In 2017, Sharknado 5 took us on a trip around the world, offered up nonstop action, and there was never a boring moment.

Best Makeup — Madeleine Botha for Empire of the Sharks

Again, just because the world’s ending, that doesn’t mean you can’t look good.

Best Score — Andrew Morgan Smith for Trailer Park Shark

The score brought the bayou, the trailer park, and the shark to life!

Best Production Design — Anthony Stabley and Dana Rice for House of the Witch

Seriously, that house was so creepy!

Best Sound — Dylan Blount, Leandro Cassan, Jonathan Iglecias , Mitchell Kohen, Chris Polczinski, Mike Varela for House of the Witch

It wasn’t just the way the house looked in House of the Witch that made it a creepy place.  It was also the way that every sound in the background could have just been someone stumbling around or it could have been the witch about to jump out and rip off someone’s fingers.

Best Visual Effects — Craig Bassuk, Sasha Burrow, Yancy Calzada, Glenn Campbell , Yolanda Charlo Rodriguez, Aine Graham, John Karner, Tammy Klein, Mark Kochinski , Kevin Lane, Christian McIntire, James Payfer, Richard A. Payne, Paul Runyan, Chris Simmons, Scott Wheeler, Aaron Witlin,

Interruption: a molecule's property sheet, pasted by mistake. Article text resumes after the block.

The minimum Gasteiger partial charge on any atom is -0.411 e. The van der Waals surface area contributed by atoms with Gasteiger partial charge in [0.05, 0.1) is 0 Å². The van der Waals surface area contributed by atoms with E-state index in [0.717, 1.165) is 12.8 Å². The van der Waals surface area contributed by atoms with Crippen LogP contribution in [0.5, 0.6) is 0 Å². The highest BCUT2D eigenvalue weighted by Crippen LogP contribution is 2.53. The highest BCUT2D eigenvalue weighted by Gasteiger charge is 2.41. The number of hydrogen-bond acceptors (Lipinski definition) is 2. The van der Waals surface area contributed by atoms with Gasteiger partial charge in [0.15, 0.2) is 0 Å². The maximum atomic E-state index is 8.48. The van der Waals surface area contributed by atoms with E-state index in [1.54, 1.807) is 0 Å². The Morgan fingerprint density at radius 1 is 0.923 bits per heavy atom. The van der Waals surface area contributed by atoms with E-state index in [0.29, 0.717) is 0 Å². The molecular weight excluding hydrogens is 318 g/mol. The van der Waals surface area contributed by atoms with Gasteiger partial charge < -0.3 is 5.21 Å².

Al Magliochetti for Sharknado 5

Keep those sharks flying!

Tomorrow, my look back at 2017 continues with my list of good things that I saw on television last year (not counting, of course, all of the good things that I just mentioned in this post).

Previous entries in the TSL’s Look Back at 2017:

  1. 2017 in Review: Top Ten Single Issues by Ryan C
  2. 2017 in Review: Top Ten Series by Ryan C
  3. 2017 In Review: Top Ten Collected Edition (Contemporary) by Ryan C
  4. 2017 In Review: Top Ten Collected Editions (Vintage) by Ryan C
  5. 2017 in Review: Top Ten Graphic Novels By Ryan C
  6. 25 Best, Worst, and Gems I saw in 2017 by Valerie Troutman
  7. My Top 15 Albums of 2017 by Necromoonyeti
  8. 2017 In Review: Lisa Marie’s Picks For the 16 Worst Films of 2017
  9. 2017 In Review: Lisa Marie’s Final Post About Twin Peaks: The Return (for now)
  10. 2017 in Review: Lisa Marie’s 14 Favorite Songs of 2017


Cleaning Out The DVR: The Bachelor Next Door (dir by Michael Feifer)

(Hi there!  So, as you may know because I’ve been talking about it on this site all year, I have got way too much stuff on my DVR.  Seriously, I currently have 182 things recorded!  I’ve decided that, on January 15th, I am going to erase everything on the DVR, regardless of whether I’ve watched it or not.  So, that means that I’ve now have only have a month to clean out the DVR!  Will I make it?  Keep checking this site to find out!  I recorded The Bachelor Next Door off of Lifetime Move Network on December 2nd, 2017!)

It’s time for yet another Lifetime film featuring Haylie Duff as a woman being menaced by a neighbor!

In this one, Haylie plays Alex.  Alex is a painter who lives with her boyfriend, Gavin (Stephen Bruns).  Alex hasn’t found much success as a painter but, fortunately, Gavin has one of those financial jobs where he spends all of his time talking about when the markets in London close.  So, even though Alex hasn’t sold a painting in forever, she still gets to live in a really big and pretty house.